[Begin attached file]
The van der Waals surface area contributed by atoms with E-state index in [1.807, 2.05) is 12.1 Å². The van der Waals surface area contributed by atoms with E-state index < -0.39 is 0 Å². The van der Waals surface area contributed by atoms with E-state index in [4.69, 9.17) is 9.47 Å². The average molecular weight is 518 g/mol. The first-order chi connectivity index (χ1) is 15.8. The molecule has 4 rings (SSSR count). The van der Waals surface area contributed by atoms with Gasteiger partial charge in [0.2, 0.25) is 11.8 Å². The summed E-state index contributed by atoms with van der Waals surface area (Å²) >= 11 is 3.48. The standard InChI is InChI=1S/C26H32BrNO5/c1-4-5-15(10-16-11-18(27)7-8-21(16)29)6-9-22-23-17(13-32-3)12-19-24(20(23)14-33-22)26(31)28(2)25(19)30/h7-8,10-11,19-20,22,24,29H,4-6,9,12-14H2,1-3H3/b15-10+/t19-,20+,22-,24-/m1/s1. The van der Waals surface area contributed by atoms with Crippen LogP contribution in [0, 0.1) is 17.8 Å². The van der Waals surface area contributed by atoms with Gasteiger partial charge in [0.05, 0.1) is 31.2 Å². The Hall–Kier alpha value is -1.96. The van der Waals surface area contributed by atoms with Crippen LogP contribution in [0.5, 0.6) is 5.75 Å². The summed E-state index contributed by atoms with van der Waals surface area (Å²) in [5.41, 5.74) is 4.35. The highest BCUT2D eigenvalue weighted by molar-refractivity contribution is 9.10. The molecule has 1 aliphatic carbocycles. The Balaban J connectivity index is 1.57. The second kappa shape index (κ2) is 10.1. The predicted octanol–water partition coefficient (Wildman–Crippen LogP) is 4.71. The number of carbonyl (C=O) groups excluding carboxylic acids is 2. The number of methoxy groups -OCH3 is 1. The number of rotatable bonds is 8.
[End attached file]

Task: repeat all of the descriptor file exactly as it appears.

The van der Waals surface area contributed by atoms with E-state index in [1.807, 2.05) is 12.1 Å². The van der Waals surface area contributed by atoms with E-state index < -0.39 is 0 Å². The van der Waals surface area contributed by atoms with E-state index in [4.69, 9.17) is 9.47 Å². The average molecular weight is 518 g/mol. The first-order chi connectivity index (χ1) is 15.8. The molecule has 4 rings (SSSR count). The van der Waals surface area contributed by atoms with Gasteiger partial charge in [0.2, 0.25) is 11.8 Å². The summed E-state index contributed by atoms with van der Waals surface area (Å²) >= 11 is 3.48. The standard InChI is InChI=1S/C26H32BrNO5/c1-4-5-15(10-16-11-18(27)7-8-21(16)29)6-9-22-23-17(13-32-3)12-19-24(20(23)14-33-22)26(31)28(2)25(19)30/h7-8,10-11,19-20,22,24,29H,4-6,9,12-14H2,1-3H3/b15-10+/t19-,20+,22-,24-/m1/s1. The van der Waals surface area contributed by atoms with Crippen LogP contribution in [0, 0.1) is 17.8 Å². The van der Waals surface area contributed by atoms with Gasteiger partial charge in [0.05, 0.1) is 31.2 Å². The Hall–Kier alpha value is -1.96. The van der Waals surface area contributed by atoms with Crippen LogP contribution in [0.5, 0.6) is 5.75 Å². The summed E-state index contributed by atoms with van der Waals surface area (Å²) in [5.41, 5.74) is 4.35. The highest BCUT2D eigenvalue weighted by molar-refractivity contribution is 9.10. The molecule has 1 aliphatic carbocycles. The Balaban J connectivity index is 1.57. The second kappa shape index (κ2) is 10.1. The predicted octanol–water partition coefficient (Wildman–Crippen LogP) is 4.71. The number of carbonyl (C=O) groups excluding carboxylic acids is 2. The number of methoxy groups -OCH3 is 1. The number of rotatable bonds is 8.